Battle brewing over health insurance bill backed by small business

Insurance department officials say the plan would undermine the small-group market and leave more people uninsured

0 | Legislature, Insurance

Ken Daniel is a Topeka businessman and advocate for small business.

Ken Daniel is a Topeka businessman and advocate for small business.

Arguments are being honed on whether House Bill 2682 would mean health insurance for more or fewer Kansans.

Hearings have been promised within the next couple of weeks in the House Taxation Committee and supporters and opponents of the bill are already gearing up for battle over what Topeka businessman Ken Daniel calls “the only small business health plan” to be considered by this year’s Legislature.

“This is our only chance this year, really, for small business to improve the insurance situation,” Daniel said.

Daniel and other supporters say HB 2682 would help make insurance cheaper and more available to employees of firms with 20 or fewer workers, reversing a decline in the number of Kansans who get help from employers when it is time to pay for health insurance.

The bill would allow employers who don’t already offer a group plan to contribute to the premium payments a worker makes on an individual health insurance plan. It also would require health insurers to offer the option of a high deductible plan coupled with a Health Savings Account.

Similar provisions were included in Senate Bill 81, a major health reform bill signed into law with fanfare in 2008.

Conflicting laws

But Daniel said the pertinent small business provisions in the 2008 bill never came to fruition because the Kansas Insurance Department later found that they conflicted with the state’s small group insurance laws.

HB 2682, he said, will eliminate those conflicts and let the expected proliferation of individual policies and so-called 125 plans begin.

The bill will be opposed by the Kansas Insurance Department, according to Assistant Commissioner Bob Tomlinson, because if it becomes law it would undermine the small-group market and make it difficult or impossible for people with health problems to find or keep affordable coverage.

“What we’re opposed to is this employer contribution to individual policies,” he said. “The department has no problem with trying to encourage people to be responsible for their own insurance, particularly high deductibe, HSA policies should be encouraged.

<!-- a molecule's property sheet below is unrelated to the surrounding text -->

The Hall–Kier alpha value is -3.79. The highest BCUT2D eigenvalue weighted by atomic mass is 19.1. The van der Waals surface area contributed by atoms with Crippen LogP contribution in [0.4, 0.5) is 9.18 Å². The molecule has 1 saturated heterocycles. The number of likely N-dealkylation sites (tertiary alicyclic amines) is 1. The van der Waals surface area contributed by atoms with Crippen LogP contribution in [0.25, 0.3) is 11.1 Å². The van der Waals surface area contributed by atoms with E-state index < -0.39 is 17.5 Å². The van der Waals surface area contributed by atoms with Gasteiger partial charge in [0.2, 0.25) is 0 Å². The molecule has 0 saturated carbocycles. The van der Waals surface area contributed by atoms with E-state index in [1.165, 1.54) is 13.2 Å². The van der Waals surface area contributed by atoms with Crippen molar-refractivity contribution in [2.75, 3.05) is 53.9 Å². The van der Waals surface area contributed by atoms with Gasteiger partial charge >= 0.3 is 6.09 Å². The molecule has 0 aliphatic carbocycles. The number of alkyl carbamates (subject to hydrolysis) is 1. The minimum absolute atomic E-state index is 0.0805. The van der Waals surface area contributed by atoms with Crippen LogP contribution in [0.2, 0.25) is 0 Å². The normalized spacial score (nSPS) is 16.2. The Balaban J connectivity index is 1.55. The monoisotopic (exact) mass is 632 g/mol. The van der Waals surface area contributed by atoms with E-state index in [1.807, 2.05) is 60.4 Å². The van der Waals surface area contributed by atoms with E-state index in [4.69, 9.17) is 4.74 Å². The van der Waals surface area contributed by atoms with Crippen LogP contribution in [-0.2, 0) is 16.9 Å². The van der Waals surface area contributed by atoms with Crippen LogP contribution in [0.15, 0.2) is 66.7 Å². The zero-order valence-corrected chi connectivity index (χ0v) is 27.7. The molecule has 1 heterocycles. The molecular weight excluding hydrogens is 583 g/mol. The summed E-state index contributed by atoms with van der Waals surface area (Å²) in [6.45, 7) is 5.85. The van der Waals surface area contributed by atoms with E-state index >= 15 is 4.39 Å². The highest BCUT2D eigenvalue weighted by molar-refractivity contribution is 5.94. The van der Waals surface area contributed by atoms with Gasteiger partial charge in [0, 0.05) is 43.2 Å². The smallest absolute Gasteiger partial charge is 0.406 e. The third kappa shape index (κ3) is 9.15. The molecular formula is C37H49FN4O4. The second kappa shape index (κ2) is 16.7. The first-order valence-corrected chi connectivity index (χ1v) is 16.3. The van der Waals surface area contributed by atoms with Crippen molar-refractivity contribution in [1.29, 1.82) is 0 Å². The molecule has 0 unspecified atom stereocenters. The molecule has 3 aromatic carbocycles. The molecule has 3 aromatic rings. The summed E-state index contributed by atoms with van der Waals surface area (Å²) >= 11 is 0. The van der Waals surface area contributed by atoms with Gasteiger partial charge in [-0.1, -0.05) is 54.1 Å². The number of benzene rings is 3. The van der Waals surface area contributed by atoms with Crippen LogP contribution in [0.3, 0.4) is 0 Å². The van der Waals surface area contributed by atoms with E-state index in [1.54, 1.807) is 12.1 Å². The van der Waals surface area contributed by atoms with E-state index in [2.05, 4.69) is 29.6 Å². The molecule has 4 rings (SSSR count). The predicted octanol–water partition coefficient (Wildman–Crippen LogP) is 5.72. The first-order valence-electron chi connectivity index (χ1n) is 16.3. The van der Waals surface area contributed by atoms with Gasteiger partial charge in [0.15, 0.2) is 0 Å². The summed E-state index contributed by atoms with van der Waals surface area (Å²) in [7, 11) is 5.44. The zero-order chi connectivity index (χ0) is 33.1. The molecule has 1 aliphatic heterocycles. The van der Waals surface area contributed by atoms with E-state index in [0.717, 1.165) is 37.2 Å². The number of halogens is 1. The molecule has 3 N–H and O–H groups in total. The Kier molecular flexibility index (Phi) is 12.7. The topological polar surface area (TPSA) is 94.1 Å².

A shift to individual health policies would mean cheaper coverage for healthy people and could reduce an employer’s costs in the short term, he said.

“But for sick people,” Tomlinson said, “they’re not going to get an individual policy (that’s affordable) so you increase the number of uninsured. It doesn’t matter if you’re an employer contributing to an individual’s policy, if the person you’re giving the help to can’t get health insurance.”

Daniel said the number of workers covered by small-group plans has been in steady decline regardless.

“Sandy Praeger (Insurance Commissioner) says she’s afraid it will weaken the small-group plans,” he said. “I’m sorry, but we’ve gone from 62 percent to 42 percent of small employers offering health insurance since we put this small-group crap in the law, so sticking with small groups just means fewer and fewer people insured if they work for employers with less than 20 employees.”

Tax breaks extended

Tomlinson said he has met with Rep. Arlen Siegfried, R-Olathe, a member of the House Taxation Committee and a key supporter of the bill, and has spelled out the department’s objections.

Daniel said the bill also would level the playing field for people buying insurance through individual plans.

Currently, people who pay into employer-sponsored group health insurance plans are able to deduct their premium payments from gross income tax declarations. That tax benefit is not open to people paying for individual insurance plans. HB 2682 would allow the purchase of individual plans with pre-tax dollars.

“Right now, the little guy, especially one on an individual policy, can’t get any tax breaks,” Daniel said.

Insurance department officials said they don't track how many Kansans are covered by individual health insurance plans versus those covered by small-group plans.